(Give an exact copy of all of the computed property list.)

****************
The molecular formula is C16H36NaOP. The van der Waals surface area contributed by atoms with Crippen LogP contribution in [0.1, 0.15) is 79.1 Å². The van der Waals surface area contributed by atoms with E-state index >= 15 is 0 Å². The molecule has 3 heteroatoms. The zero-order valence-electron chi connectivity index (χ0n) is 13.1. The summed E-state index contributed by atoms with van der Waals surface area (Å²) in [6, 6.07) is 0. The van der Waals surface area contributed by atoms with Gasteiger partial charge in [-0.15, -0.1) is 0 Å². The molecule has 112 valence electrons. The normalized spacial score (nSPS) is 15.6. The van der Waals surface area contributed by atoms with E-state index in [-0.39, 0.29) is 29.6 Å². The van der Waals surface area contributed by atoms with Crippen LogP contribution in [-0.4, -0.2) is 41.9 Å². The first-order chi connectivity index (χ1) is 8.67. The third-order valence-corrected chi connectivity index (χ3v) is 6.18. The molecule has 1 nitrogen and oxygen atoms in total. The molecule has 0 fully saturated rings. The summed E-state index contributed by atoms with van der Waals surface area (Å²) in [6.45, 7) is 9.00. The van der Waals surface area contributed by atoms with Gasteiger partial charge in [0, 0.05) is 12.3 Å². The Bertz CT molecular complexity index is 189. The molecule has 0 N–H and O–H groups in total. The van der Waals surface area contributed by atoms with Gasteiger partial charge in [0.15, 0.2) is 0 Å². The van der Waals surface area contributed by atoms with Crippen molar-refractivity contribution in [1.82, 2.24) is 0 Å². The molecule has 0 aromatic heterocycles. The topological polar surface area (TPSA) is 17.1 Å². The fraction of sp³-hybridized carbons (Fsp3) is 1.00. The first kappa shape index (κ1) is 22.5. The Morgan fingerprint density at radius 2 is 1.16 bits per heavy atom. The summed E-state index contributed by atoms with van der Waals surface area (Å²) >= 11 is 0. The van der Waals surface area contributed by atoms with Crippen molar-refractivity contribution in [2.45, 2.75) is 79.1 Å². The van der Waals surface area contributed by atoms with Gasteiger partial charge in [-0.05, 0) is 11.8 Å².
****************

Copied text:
The molecular formula is C16H36NaOP. The van der Waals surface area contributed by atoms with Crippen LogP contribution in [0.1, 0.15) is 79.1 Å². The van der Waals surface area contributed by atoms with E-state index >= 15 is 0 Å². The molecule has 3 heteroatoms. The zero-order valence-electron chi connectivity index (χ0n) is 13.1. The summed E-state index contributed by atoms with van der Waals surface area (Å²) in [6, 6.07) is 0. The van der Waals surface area contributed by atoms with Gasteiger partial charge in [-0.15, -0.1) is 0 Å². The molecule has 112 valence electrons. The normalized spacial score (nSPS) is 15.6. The van der Waals surface area contributed by atoms with E-state index in [-0.39, 0.29) is 29.6 Å². The van der Waals surface area contributed by atoms with Crippen LogP contribution in [-0.4, -0.2) is 41.9 Å². The first-order chi connectivity index (χ1) is 8.67. The third-order valence-corrected chi connectivity index (χ3v) is 6.18. The molecule has 1 nitrogen and oxygen atoms in total. The molecule has 0 fully saturated rings. The summed E-state index contributed by atoms with van der Waals surface area (Å²) in [6.45, 7) is 9.00. The van der Waals surface area contributed by atoms with Gasteiger partial charge in [0, 0.05) is 12.3 Å². The Bertz CT molecular complexity index is 189. The molecule has 0 N–H and O–H groups in total. The van der Waals surface area contributed by atoms with Gasteiger partial charge in [0.15, 0.2) is 0 Å². The van der Waals surface area contributed by atoms with Crippen molar-refractivity contribution in [1.82, 2.24) is 0 Å². The molecule has 0 aromatic heterocycles. The topological polar surface area (TPSA) is 17.1 Å². The fraction of sp³-hybridized carbons (Fsp3) is 1.00. The first kappa shape index (κ1) is 22.5. The Morgan fingerprint density at radius 2 is 1.16 bits per heavy atom. The summed E-state index contributed by atoms with van der Waals surface area (Å²) >= 11 is 0. The van der Waals surface area contributed by atoms with Crippen molar-refractivity contribution in [2.45, 2.75) is 79.1 Å². The van der Waals surface area contributed by atoms with Gasteiger partial charge in [-0.05, 0) is 11.8 Å².